If you’re trying to conceive, you probably know that a thick uterine lining is crucial for implantation. And a diet that has enough protein is essential for getting your lining to its optimal thickness. To build the uterine lining necessary for implantation, you should be getting 50-60 mg of protein a day.

Bone broth is a simple way to help you get this protein. It has loads of other benefits too, including being great for your immune system, digestion, joints, gut, and more. It’s not hard to make, and can be done very cheaply.

You will need:

  • 2 pounds (approx.) of raw or cooked bones: beef, lamb, pork, or chicken. Organic is best. You can buy bones separately at a butcher or market, or freeze and save bones left over from other cooking. If using raw bones, roasting them in the oven first provides extra flavor.
  • ¼ cup apple cider vinegar (helps bring out the nutrients in the bones)
  • vegetables or vegetable scraps, roughly chopped: 2 carrots (unpeeled), 2 celery stalks, broccoli stems, whatever else you have on hand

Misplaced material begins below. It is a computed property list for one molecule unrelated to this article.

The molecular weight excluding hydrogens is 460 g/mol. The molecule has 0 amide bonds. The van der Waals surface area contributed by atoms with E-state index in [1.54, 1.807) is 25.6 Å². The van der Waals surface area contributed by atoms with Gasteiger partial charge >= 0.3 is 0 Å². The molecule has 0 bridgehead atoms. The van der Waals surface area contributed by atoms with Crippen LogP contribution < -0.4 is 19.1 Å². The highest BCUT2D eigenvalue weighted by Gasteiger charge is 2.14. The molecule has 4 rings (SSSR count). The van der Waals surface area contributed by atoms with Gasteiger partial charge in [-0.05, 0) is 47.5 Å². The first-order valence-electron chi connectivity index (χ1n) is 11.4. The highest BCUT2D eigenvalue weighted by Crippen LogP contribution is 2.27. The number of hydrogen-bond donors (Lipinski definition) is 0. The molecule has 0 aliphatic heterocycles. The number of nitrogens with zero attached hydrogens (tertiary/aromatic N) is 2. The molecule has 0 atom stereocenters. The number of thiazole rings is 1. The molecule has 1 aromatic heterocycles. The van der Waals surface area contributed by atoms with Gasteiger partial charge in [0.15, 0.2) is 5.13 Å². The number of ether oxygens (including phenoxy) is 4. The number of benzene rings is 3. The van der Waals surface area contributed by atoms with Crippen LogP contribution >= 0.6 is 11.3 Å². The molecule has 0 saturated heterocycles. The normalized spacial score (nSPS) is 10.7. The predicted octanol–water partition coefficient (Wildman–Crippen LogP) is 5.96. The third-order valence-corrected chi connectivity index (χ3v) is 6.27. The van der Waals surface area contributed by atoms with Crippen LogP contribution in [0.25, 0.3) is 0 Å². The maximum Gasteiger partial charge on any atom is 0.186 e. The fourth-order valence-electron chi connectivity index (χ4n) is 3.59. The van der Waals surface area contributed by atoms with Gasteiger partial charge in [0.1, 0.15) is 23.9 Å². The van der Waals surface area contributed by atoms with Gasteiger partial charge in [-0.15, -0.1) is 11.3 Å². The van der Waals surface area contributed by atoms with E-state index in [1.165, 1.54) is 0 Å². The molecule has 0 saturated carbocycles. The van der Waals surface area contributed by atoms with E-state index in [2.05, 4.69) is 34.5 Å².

• 1 onion, chopped
  • 1 garlic bulb, chopped, optional
  • a few sprigs of parsley, or whatever spices or herbs you like
  • 1 tablespoon sea salt, optional
  • 16 cups water (or however much is needed to cover the bones)

Directions:

  1. Place the bones in a large stockpot. Add water, making sure everything is covered.
  2. Add the apple cider vinegar and let it sit for half an hour.
  3. Now add the vegetables and salt and bring to a low boil. Lower the heat and simmer, uncovered, for 5 minutes. Skim off any foam that rises to the top.
  4. Simmer, covered, for at least 19 hours, and up to 24.
  5. Add the garlic and herbs during the last 30 minutes.
  6. Strain the stock, discarding the bones and vegetables. Chill the broth to room temperature, then store in the fridge for up to five days or freeze for later.

Use your bone broth in soups, stews, sauces, rice, or drink it on its own for loads of protein goodness.

*Photo credit: Pouring broth by Shaina Olmanson/Cascadian Farms is licensed under CC BY-NC 2.0

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